Sales 1,000,000 1,200,000
COGS 800,000 960,000
Accounts Receivable 500,000 600,000
Net Income 52,000 103,000
# of shares outstanding 100,000 100,000
Upon computing the above ratios, the internal auditors found nothing suspicious and concluded that fraud didn't exist.
A. Compute the ratios listed above. Is there anything specific you see in the ratios that would indicate fraud?
Gross Profit Margin = Gross Profit/Net Sales= Net Sales - COGS/Net Sales
YR 2001: 1,200,000-960,000 = 0.7
YR 2002: 1,000,000-800,000 = 0.7
Accts Rec Turnover - Net Sales/Accts Rec
YR 2001: 1,200,000/500,000 = 2.4
YR 2002: 1,000,000/600,000 = 1.66
# of days in rec = Accts rec turnover/365
YR 2001: 2.4/365 = .006575342
YR 2002: 1.66/365 = .004547945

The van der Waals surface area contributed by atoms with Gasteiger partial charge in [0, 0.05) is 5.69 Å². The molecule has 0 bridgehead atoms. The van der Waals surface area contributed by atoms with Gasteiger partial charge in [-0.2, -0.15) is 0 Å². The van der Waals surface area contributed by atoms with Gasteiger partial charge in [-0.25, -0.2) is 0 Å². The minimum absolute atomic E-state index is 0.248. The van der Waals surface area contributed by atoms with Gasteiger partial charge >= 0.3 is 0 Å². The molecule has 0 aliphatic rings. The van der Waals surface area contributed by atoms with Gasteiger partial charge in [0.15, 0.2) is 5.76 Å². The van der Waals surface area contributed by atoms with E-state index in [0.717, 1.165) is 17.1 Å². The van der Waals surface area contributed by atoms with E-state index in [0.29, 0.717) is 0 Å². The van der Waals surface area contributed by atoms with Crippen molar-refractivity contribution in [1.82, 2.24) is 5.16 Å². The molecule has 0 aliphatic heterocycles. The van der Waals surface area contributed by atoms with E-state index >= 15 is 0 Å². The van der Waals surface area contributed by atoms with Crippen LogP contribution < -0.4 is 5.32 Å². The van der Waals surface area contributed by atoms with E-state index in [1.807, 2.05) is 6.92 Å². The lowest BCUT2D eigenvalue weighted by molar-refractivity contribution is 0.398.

EPS = Net income/shares outstanding
YR 2001: 52,000/100,000 = 0.52
YR 2002:103,000/100,000 = 1.03
To avoid frauds, the financial reporting should provide information that is:
- Useful to present and potential investors and creditors and other users in making rational investment, credit, and other financial decisions.
- Helpful to present and potential investors and creditors and other users in assessing the amounts, timing, and uncertainty of prospective cash receipts.
- About economic resources, the claims to those resources, and the changes in them.
One of the important principals to ...
Solution explains what to look for when searching for evidence of fraud in financial ratios reported. It also attaches an Excel file to support that point.